Road or Tri?

Questions about purchasing bicycles and parts

Road or Tri?

Postby cev » Wed Feb 28, 2007 10:33 am

Hi all. First post on this very down to earth forum!
I am in the process of buying a road bike nearly 20 years after the last one. Right now I am riding a hardtail MTB about 120kms/week. I have pretty much settled on a Azzurri Primo or maybe a Forza if I can really justify it.
Now here's where I need the advice. Should I consider buying a Tri/TT type bike since I only ride about 20-30km's a day mon-fri and a 40-50km ride on Sunday. What's the main difference between the Tri and Road bikes? Would aero bars suit me better? These probably pretty obvious question guys but I'm a bit lost at the moment. :roll:
I'm in no hurry to buy as I have to work on my fittness and weight for a few good months yet. I'm 36 and 188cm. Right now I weigh 100kg but my fit weight is about 85-87KG.
Thanks
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by BNA » Wed Feb 28, 2007 10:43 am

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Postby Bnej » Wed Feb 28, 2007 10:43 am

Think a conventional road bike will suit you better.

Drop bars for road bikes offer a higher and lower hand position, and are more comfortable.

Bullhorn type bars used on time trial bikes only have the lower position and will not be comfortable for long periods. They are also narrower I think.

You might get a bit faster but it won't be worth it over long distances, because you'll be in all sorts of misery.
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Postby sogood » Wed Feb 28, 2007 10:55 am

Road vs Tri/TT bikes can vary both in terms of frame geometry and rider position. But the most obvious visual differentiator is in Tri/TT's use of aero bars to reduce the aerodynamic drag, hence faster for a given power output.

But unless you are specifically competing in TT/Tri events, TT bikes are less comfortable and don't handle as well on the road, afterall, they are designed for solo riding and specifically for predominantly straight line riding. So if you are going to ride it on the road or in a bunch, then please don't use TT bikes as they can be a danger to yourself and others.
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Postby LuckyPierre » Wed Feb 28, 2007 2:29 pm

Hi cev! As sogood pointed out, there is enough difference in road vs TT / tri bike geometry to make a difference in their 'rideability'. I'd stick with a road bike - then if you do the occasional time trial or triathlon, just add some aero bars to it.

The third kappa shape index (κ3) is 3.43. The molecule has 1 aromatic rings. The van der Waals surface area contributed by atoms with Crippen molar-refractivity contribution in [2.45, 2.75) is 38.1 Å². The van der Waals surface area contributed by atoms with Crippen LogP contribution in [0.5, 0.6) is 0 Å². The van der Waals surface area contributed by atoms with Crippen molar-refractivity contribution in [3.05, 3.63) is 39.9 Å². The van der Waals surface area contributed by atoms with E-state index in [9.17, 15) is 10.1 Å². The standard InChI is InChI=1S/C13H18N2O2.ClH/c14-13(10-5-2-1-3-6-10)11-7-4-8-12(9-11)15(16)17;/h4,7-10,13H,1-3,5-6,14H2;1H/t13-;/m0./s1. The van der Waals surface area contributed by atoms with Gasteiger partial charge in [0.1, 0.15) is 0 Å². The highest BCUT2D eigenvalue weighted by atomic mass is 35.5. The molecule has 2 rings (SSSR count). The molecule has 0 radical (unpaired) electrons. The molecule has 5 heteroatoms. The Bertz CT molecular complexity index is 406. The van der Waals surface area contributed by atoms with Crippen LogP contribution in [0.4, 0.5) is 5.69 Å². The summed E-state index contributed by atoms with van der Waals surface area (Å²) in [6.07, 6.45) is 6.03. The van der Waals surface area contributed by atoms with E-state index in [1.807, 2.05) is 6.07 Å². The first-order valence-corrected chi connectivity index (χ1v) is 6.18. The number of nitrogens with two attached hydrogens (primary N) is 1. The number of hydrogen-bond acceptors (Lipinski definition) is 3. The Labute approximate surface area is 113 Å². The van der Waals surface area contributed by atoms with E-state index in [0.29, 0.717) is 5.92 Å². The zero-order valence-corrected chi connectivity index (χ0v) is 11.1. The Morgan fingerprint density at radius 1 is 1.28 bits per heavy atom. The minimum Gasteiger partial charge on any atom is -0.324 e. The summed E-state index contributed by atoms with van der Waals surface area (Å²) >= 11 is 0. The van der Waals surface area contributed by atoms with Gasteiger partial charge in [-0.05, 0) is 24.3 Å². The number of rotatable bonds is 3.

I think that you'll like the Primo (I've test ridden one of the new monocoque models) or the Forza (I've spent more time on one of these, albeit the older butted frame).
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Postby moosterbounce » Wed Feb 28, 2007 8:21 pm

Hi Cev.

I battled the same question as you not that long ago. My previous riding experience was doing tris with the old fashioned tri-bikes (read "road bike with tri bars"). All the riding I do is either alone or leading my husband on mostly straight roads with some bike paths. I thought a tri bike (or at least tri bars) would suit me.

My other "issue" is that I suffer from Golfer's Elbow and find it a bit tricky to put much weight on my arms for any length of time. Before anyone asks :wink: Golfer's elbow is similar to Tennis Elbow but, in TE, it is the tendon running along the top of the elbow that has the problem, but GE it is the one running underneath. I've never even played golf - it isn't fair!! :) With this, I thought being able to lean on my whole forearm instead of just my hand would greatly assist me.

I went for a drop bar road bike in the end. My deciding factor was that you can't ride a tri-bike in a group ride. This would have stopped me riding my "good" bike in a couple of events held in Perth. This is basically because when in the aero position, there are no brakes!! The geometry with the rider over the bars more also changes road handling, but not as badly as not having brakes!!

Here's something that explains the differences between teh two really well:
http://www.bikesportmichigan.com/bikes/difference.shtml